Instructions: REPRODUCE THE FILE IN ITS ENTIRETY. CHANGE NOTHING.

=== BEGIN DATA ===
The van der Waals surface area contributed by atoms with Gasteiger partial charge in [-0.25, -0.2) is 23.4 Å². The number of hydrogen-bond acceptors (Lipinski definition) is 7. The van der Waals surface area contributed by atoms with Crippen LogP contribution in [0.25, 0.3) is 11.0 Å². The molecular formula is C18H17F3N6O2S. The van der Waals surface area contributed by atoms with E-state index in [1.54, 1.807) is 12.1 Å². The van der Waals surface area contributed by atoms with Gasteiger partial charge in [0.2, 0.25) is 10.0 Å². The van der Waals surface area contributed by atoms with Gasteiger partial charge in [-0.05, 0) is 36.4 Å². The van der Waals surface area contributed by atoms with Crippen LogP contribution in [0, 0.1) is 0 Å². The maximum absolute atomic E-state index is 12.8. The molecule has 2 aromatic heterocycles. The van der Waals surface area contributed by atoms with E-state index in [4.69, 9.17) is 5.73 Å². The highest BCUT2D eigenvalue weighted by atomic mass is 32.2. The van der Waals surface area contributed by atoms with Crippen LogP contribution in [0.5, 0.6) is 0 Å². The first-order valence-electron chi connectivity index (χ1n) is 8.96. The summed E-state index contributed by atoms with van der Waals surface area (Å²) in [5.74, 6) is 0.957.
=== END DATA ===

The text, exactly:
The van der Waals surface area contributed by atoms with Gasteiger partial charge in [-0.25, -0.2) is 23.4 Å². The number of hydrogen-bond acceptors (Lipinski definition) is 7. The van der Waals surface area contributed by atoms with Crippen LogP contribution in [0.25, 0.3) is 11.0 Å². The molecular formula is C18H17F3N6O2S. The van der Waals surface area contributed by atoms with E-state index in [1.54, 1.807) is 12.1 Å². The van der Waals surface area contributed by atoms with Gasteiger partial charge in [0.2, 0.25) is 10.0 Å². The van der Waals surface area contributed by atoms with Gasteiger partial charge in [-0.05, 0) is 36.4 Å². The van der Waals surface area contributed by atoms with Crippen LogP contribution in [0, 0.1) is 0 Å². The maximum absolute atomic E-state index is 12.8. The molecule has 2 aromatic heterocycles. The van der Waals surface area contributed by atoms with E-state index in [4.69, 9.17) is 5.73 Å². The highest BCUT2D eigenvalue weighted by atomic mass is 32.2. The van der Waals surface area contributed by atoms with Crippen LogP contribution in [0.5, 0.6) is 0 Å². The first-order valence-electron chi connectivity index (χ1n) is 8.96. The summed E-state index contributed by atoms with van der Waals surface area (Å²) in [5.74, 6) is 0.957.